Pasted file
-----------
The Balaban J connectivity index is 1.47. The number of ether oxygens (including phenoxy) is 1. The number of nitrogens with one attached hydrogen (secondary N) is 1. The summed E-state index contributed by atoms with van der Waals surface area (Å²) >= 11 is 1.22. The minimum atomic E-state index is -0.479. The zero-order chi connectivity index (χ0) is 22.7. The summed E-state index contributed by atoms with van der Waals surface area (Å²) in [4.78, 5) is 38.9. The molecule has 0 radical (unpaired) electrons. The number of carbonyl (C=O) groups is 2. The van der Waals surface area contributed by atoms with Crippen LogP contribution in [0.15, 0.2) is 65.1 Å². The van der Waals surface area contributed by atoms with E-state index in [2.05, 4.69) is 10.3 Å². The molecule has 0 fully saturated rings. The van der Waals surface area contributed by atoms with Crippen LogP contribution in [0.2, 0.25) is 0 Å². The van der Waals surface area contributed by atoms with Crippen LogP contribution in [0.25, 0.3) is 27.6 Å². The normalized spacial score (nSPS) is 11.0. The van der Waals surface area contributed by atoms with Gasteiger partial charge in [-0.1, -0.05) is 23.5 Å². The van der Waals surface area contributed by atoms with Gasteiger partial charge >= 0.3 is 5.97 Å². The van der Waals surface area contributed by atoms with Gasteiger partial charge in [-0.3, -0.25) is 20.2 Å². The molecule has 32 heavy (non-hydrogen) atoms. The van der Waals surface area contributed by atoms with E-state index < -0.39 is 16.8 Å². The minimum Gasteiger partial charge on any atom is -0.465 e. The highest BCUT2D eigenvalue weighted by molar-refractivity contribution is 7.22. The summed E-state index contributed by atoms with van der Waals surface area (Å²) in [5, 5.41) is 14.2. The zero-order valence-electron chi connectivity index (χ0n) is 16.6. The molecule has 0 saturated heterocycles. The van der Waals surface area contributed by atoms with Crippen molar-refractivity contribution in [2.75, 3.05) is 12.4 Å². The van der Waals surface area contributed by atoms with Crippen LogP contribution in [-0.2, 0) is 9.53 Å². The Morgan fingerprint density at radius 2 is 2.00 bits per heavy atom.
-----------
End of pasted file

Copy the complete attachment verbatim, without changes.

The Balaban J connectivity index is 1.47. The number of ether oxygens (including phenoxy) is 1. The number of nitrogens with one attached hydrogen (secondary N) is 1. The summed E-state index contributed by atoms with van der Waals surface area (Å²) >= 11 is 1.22. The minimum atomic E-state index is -0.479. The zero-order chi connectivity index (χ0) is 22.7. The summed E-state index contributed by atoms with van der Waals surface area (Å²) in [4.78, 5) is 38.9. The molecule has 0 radical (unpaired) electrons. The number of carbonyl (C=O) groups is 2. The van der Waals surface area contributed by atoms with Crippen LogP contribution in [0.15, 0.2) is 65.1 Å². The van der Waals surface area contributed by atoms with E-state index in [2.05, 4.69) is 10.3 Å². The molecule has 0 fully saturated rings. The van der Waals surface area contributed by atoms with Crippen LogP contribution in [0.2, 0.25) is 0 Å². The van der Waals surface area contributed by atoms with Crippen LogP contribution in [0.25, 0.3) is 27.6 Å². The normalized spacial score (nSPS) is 11.0. The van der Waals surface area contributed by atoms with Gasteiger partial charge in [-0.1, -0.05) is 23.5 Å². The van der Waals surface area contributed by atoms with Gasteiger partial charge >= 0.3 is 5.97 Å². The van der Waals surface area contributed by atoms with Gasteiger partial charge in [-0.3, -0.25) is 20.2 Å². The molecule has 32 heavy (non-hydrogen) atoms. The van der Waals surface area contributed by atoms with E-state index < -0.39 is 16.8 Å². The minimum Gasteiger partial charge on any atom is -0.465 e. The highest BCUT2D eigenvalue weighted by molar-refractivity contribution is 7.22. The summed E-state index contributed by atoms with van der Waals surface area (Å²) in [5, 5.41) is 14.2. The zero-order valence-electron chi connectivity index (χ0n) is 16.6. The molecule has 0 saturated heterocycles. The van der Waals surface area contributed by atoms with Crippen molar-refractivity contribution in [2.75, 3.05) is 12.4 Å². The van der Waals surface area contributed by atoms with Crippen LogP contribution in [-0.2, 0) is 9.53 Å². The Morgan fingerprint density at radius 2 is 2.00 bits per heavy atom.